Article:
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Micropolitiques de la marche et inégalités urbaines : une exploration à partir de l’expérience vécue

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Abstract

Urban pedestrian journeys are diverse, complex and difficult to classify: people walk with distinct purposes and different kinds of encounters occur along the way, leading to different social and subjective negotiations. The everyday act of putting one foot in front of the other has a political dimension that requires specific tools to be grasped and analyzed. This article proposes exploring and describing the lived experience of walking as a way of envisaging the micropolitics that transpires while people move by foot. By observing rhythm and attention variations within pedestrian journeys in Santiago de Chile, we address the experiential dimension of urban inequalities. We contribute, thus, with an understanding of how inequalities embed themselves in everyday practices, enabling or constraining walkers’ capacities for acting and their possibilities for experiencing the city.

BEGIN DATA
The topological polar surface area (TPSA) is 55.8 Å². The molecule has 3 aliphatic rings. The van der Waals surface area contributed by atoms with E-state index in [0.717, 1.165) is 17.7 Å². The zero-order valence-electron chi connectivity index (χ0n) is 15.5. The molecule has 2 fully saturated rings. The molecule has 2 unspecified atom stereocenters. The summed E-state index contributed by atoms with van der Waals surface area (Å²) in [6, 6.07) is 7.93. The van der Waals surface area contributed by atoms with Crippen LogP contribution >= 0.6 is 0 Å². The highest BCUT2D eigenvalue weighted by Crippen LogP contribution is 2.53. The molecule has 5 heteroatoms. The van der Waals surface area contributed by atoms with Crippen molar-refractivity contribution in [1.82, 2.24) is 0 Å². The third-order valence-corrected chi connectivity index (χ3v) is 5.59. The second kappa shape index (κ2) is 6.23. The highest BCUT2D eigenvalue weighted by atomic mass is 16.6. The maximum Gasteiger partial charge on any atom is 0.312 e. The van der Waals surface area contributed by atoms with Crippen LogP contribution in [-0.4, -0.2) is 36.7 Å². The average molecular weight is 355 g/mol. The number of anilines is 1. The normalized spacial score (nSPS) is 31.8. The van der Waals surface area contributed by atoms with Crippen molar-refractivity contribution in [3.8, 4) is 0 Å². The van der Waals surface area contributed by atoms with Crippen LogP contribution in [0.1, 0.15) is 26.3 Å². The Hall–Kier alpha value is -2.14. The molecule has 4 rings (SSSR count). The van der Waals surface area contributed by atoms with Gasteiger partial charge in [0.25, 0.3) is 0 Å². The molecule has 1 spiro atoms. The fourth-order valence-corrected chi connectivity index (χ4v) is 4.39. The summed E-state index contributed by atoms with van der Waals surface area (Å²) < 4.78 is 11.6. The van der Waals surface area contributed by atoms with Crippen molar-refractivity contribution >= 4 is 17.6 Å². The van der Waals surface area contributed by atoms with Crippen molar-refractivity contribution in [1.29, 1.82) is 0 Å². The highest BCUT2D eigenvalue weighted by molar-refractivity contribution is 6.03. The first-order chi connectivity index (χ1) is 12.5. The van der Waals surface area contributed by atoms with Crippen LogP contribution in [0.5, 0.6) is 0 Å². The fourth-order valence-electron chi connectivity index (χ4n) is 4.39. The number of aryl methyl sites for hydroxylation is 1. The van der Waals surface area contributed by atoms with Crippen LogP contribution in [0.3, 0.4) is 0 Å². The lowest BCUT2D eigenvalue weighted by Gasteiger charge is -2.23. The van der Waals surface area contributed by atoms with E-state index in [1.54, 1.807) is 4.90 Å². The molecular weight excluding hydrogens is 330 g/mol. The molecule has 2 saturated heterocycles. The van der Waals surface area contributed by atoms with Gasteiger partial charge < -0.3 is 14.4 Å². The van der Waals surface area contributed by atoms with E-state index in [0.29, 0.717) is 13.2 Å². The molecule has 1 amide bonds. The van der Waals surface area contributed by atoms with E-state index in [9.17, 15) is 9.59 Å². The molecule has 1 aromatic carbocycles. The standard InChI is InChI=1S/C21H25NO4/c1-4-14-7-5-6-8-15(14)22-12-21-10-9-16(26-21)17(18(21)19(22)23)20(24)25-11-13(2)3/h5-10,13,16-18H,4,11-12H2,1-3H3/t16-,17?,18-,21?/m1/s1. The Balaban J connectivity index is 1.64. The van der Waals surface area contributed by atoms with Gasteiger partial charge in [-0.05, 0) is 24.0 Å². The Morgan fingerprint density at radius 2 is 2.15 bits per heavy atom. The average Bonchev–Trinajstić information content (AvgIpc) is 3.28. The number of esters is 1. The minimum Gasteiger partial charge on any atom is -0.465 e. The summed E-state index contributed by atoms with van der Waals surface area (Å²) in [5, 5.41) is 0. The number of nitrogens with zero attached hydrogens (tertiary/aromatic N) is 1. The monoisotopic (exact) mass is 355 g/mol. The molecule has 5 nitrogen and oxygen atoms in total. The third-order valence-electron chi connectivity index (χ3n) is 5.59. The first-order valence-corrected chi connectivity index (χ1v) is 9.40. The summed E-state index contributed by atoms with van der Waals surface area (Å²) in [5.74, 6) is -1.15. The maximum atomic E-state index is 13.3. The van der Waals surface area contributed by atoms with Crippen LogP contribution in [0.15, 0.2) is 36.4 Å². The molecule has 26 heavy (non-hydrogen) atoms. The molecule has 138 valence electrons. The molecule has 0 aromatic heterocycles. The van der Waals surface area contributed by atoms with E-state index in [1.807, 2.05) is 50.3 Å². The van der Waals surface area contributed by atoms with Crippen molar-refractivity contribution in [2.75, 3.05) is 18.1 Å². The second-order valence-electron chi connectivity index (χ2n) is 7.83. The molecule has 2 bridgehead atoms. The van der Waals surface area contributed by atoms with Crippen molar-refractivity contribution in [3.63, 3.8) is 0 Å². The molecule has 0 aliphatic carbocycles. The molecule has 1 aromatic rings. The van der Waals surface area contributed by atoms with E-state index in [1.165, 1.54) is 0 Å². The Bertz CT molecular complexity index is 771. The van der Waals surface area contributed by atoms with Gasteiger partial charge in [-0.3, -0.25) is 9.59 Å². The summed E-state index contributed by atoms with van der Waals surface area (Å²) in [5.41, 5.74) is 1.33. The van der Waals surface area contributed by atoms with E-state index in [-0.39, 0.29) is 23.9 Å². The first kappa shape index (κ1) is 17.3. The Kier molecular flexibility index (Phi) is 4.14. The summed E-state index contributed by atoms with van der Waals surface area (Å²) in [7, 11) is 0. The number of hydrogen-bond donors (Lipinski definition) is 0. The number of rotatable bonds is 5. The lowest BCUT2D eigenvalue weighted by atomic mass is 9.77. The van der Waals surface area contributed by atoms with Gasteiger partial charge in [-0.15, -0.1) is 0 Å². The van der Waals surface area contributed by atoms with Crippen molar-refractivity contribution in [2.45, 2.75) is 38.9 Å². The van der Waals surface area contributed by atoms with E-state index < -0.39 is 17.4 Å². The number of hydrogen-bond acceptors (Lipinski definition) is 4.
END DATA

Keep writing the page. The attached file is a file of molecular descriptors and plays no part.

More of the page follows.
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... Investing in active travel is increasingly recognized as an essential strategy for reducing transport carbon dioxide (CO2) emissions [1][2][3] as well as improving public-health outcomes, such as reducing levels of cardiac disease, diabetes, cancer and respiratory illness [4,5]. Notwithstanding the growing interest from policy makers in expanding active-transportation infrastructure, greater attention is needed to mobility related inequalities [6][7][8][9][10][11][12]. Although the modal share of active travel has declined with the rise of automobility, walking remains one of the most common physical activities globally, and the most prevalent form of transportation in many cities of the Global South [13], especially for women and low-income commuters [14,15]. ...
... Building on calls for greater attention to the social-justice dimensions of sustainable transitions [19,23,28,29], this paper contributes to critical research aiming to rethink urban (infra)structure to address the tremendous social and physical challenges that active commuters face in car-dominated cities [12,[30][31][32]. Specifically, we assess recent discussions on 'footbridges,' also commonly referred to as 'foot over bridges,' 'pedestrian overpasses,' 'grade-separated pedestrian systems' and 'skywalk facilities.' Urban 'footbridges' are typically constructed above (and on occasion below) roads with the intention of eliminating pedestrian flows in areas designated for motor vehicles [33]. ...
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